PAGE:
Carbono em Braun-Blanquet (1932)

Physiologic-ecologic Effect of Light.—The essential importance of light for carbon assimilation is well known. Radiant energy is thus converted into chemical energy, and under its influence the decomposition of carbon dioxide takes place in the chloroplast. But in order to fulfill this function, the light rays must be absorbed by the plant. That is, in photochemical activity there is a certain correspondence between the action of hght and the amount absorbed. The greatest photosynthetic efficiency is attained in the red waves (wave length 0.66 to 0.68μ). As Ursprung (1917) has shown, there is a limited amount of photosynthesis in the invisible infra-red and ultra-violet. (Braun-Blanquet 1932:97)

Assimilation Curves. —Studies of the relation of assimilation (photosynthesis) to intensity of illumination have proved that for all species the assimilation curve at first rises sharply; that is, with gradual increase of a very feeble light there is at first a rapid increase in assimilative activity. Later the curve becomes more and more horizontal. For every species or, better, for every ecotype there comes a time sooner or later when a further increase of light is useless and no further increase of carbon dioxide assimilation takes place. Typical shade leaves show an early and rapid flattening of the curve ; the curve for sun leaves flattens more gradually (Fig. 52). (Braun-Blanquet 1932:97)

Under natural conditions plants obtain carbon dioxide from both the soil and the atmosphere. As carbon is one of the chief constituents of all organic substances, its absorption from the air plays a notable role in the gas exchange between plants and the atmosphere. The assimilation of carbon dioxide by the forest is very considerable and is subject to decided variation. The ordinary amount of atmospheric carbon dioxide averages 0.03 per cent, but the cover of trees the lower layers of the air may reach a concentration of 0.08 per [111] cent. This high percentage of carbon dioxide compensates, to a certain extent, for the low light intensity of the forest floor. (Braun-Blanquet 1932:110-1)

Gut (1929) found in general a diminution of the carbon dioxide content of the forest atmosphere during the early hours of the day, a slight increase in the afternoon, which generally continues into the evening, and a restoration to the normal by the “respiration” of the soil during the night. In the deciduous forest there is sometimes a decided but transient increase in the carbon dioxide content toward evening, which might be explained by the accumulation of the products of metabolism in the leaves to the extent that it hinders the rate of further carbon assimilation. In the forest the lowest content of atmospheric carbon dioxide, as well as its greatest variations, occurred in the spring; in the autumn its highest content was reached. (Braun-Blanquet 1932:111)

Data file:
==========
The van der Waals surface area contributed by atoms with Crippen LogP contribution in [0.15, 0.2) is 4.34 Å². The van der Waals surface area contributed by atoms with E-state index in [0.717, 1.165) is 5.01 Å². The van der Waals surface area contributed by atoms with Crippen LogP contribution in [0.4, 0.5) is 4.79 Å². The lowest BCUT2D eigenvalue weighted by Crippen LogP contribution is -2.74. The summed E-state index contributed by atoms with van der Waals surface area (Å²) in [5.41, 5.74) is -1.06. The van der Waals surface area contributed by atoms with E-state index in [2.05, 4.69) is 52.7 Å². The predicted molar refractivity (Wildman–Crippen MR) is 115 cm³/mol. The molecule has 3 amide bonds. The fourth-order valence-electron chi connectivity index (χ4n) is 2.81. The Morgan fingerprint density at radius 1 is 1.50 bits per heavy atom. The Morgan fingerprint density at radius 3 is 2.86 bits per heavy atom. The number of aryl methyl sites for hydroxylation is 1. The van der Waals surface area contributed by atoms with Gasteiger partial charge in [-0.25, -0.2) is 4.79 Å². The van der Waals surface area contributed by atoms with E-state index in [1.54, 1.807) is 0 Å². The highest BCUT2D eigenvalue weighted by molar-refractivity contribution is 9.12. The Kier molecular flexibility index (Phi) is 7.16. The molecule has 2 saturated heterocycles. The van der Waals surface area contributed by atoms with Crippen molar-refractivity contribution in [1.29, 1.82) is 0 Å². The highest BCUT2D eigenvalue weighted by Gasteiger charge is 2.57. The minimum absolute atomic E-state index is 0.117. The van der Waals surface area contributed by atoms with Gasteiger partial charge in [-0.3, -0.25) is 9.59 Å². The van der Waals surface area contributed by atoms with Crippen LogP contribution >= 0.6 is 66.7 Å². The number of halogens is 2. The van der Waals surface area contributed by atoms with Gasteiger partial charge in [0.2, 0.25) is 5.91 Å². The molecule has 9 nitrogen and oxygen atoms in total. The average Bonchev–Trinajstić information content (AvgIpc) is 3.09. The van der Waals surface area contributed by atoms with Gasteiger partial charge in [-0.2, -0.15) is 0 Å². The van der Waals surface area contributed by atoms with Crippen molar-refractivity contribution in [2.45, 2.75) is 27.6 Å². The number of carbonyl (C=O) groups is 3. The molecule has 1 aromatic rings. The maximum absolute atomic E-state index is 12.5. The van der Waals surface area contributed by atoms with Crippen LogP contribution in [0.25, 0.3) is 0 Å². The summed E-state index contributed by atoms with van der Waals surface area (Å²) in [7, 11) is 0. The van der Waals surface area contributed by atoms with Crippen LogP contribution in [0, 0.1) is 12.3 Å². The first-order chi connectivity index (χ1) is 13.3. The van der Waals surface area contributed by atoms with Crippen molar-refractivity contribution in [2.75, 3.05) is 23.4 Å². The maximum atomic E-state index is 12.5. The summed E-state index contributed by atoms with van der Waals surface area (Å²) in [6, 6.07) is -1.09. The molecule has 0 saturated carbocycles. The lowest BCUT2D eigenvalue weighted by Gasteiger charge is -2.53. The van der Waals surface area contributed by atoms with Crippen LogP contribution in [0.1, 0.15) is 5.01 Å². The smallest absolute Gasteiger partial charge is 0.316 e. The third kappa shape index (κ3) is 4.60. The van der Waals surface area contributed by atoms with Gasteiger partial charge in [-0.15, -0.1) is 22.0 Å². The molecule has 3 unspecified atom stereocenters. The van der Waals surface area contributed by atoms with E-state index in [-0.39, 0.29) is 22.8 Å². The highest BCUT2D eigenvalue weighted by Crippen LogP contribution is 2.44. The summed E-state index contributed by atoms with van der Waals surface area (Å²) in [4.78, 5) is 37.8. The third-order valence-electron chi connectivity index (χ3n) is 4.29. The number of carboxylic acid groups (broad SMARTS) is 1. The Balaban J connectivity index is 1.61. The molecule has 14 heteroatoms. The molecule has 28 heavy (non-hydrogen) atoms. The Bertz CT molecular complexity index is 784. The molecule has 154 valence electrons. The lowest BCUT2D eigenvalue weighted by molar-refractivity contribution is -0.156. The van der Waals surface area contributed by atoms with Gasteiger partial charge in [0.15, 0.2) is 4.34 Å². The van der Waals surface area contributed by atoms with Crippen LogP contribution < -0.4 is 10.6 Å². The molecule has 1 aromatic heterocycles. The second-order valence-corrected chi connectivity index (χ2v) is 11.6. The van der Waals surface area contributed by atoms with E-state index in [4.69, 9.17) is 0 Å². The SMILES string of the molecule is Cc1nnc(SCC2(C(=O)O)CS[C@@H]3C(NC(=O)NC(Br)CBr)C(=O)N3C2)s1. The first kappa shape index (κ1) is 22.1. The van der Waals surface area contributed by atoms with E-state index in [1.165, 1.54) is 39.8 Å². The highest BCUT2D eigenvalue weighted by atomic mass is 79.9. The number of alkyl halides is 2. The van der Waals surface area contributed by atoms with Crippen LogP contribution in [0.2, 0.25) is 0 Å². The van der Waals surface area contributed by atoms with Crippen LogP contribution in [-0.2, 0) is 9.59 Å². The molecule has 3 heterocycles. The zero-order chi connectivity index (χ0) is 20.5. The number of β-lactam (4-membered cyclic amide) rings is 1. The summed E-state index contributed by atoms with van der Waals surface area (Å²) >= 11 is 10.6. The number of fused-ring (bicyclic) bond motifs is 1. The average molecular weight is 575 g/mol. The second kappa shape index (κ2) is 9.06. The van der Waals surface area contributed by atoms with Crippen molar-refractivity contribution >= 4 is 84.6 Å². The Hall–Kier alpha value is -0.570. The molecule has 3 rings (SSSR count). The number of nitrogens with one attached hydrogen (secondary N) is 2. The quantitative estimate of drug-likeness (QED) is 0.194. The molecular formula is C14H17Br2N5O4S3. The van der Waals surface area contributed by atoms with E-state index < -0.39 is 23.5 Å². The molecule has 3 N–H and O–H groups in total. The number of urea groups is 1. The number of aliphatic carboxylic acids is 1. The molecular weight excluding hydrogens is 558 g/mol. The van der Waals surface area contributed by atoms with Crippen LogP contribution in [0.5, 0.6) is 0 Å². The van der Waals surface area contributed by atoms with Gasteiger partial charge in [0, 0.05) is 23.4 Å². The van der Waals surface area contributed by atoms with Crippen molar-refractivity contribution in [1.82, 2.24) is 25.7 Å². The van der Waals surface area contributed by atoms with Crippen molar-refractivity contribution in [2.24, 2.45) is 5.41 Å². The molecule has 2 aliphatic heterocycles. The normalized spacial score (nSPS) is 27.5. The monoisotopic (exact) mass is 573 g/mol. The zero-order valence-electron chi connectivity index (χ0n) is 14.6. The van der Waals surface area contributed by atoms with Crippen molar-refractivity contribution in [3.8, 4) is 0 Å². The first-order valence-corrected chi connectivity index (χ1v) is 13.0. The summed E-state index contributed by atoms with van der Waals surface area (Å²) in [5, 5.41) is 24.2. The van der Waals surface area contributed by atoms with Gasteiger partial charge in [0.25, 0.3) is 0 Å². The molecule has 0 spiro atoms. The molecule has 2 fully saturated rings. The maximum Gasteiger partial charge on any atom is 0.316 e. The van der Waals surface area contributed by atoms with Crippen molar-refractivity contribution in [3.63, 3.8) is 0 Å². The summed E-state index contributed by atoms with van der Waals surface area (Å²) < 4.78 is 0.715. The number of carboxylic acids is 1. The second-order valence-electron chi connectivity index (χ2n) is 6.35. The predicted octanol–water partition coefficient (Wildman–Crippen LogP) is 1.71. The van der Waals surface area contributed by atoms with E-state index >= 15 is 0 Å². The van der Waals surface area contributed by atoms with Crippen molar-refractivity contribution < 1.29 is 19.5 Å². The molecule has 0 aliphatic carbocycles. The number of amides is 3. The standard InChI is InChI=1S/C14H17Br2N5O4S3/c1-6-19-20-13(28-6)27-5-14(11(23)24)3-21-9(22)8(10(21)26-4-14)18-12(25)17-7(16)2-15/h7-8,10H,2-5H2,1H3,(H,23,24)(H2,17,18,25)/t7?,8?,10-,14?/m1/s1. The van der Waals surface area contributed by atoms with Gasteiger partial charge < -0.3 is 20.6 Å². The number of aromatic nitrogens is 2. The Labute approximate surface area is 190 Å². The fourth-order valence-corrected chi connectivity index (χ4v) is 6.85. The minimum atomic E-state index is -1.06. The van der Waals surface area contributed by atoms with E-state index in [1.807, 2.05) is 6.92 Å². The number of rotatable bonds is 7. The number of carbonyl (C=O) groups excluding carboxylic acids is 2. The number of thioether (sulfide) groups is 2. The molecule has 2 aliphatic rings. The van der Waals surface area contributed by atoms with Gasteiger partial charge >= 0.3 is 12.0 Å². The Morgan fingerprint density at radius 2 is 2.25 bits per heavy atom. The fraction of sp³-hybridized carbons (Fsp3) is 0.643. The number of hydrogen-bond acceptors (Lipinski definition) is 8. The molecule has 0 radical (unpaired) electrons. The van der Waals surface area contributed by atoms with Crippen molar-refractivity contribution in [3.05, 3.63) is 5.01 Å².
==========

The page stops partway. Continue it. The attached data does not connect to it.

It is impossible at present to estimate the ecological importance of carbon dioxide and its variations. It seems certain that the normal atmospheric content of carbon dioxide represents a minimum rather than an optimum amount for plants. The determinations of its variations are still too fragmentary to have great ecological value. It must suffice to call the attention of phytosociologists to the possible importance of this factor. (Braun-Blanquet 1932:111)

The determinations of Lundegårdh in the Swedish oak forests, confirmed by Gut, show that the carbon dioxide content of the air is subject to greater fluctuations in the beech than in the pine forests. It therefore appears that in the deciduous forest the gas exchanges are more active but there is a slower rate of growth. (Braun-Blanquet 1932:111)

The sources of atmospheric carbon dioxide are combustion; the respiration of man, animals, and plants; volcanic emissions; and the gases arising from the sea and from the soil. (Braun-Blanquet 1932:111)

Determination of Carbon Dioxide Content of the Air.—Of the numerous methods for the determination of the carbon dioxide content of the atmosphere the only one that appears to be practicable for phytosociologists is the volumetric method of Gut. Even this is complicated and difficult. For details the reader is referred to the description by Gut (1929, pp. 18-29). (Braun-Blanquet 1932:111)

All of these “wind communities” are sharply circumscribed in area and well differentiated from the surrounding turf communities (Fig. 91). They offer a fruitful field for the study of comparative ecology. In addition to direct wind effects, exposed ridges often show indirect influences upon the habitat, by changing the composition of the soil, the soil fauna, the circulation of carbon dioxide, etc. These conditions, however, have not been investigated. The soil on exposed ridges is often less acid than adjacent soils protected from wind. Dense crowding in a community increases the wind resistance of the individual members, be they trees, shrubs, or herbs. (Braun-Blanquet 1932:97)

BRAUN-BLANQUET, Josias. 1932. Plant sociology: the study of plant communities. (Trans.: George D. Fuller; Henry S. Conard) New York: McGraw-Hill Book Company.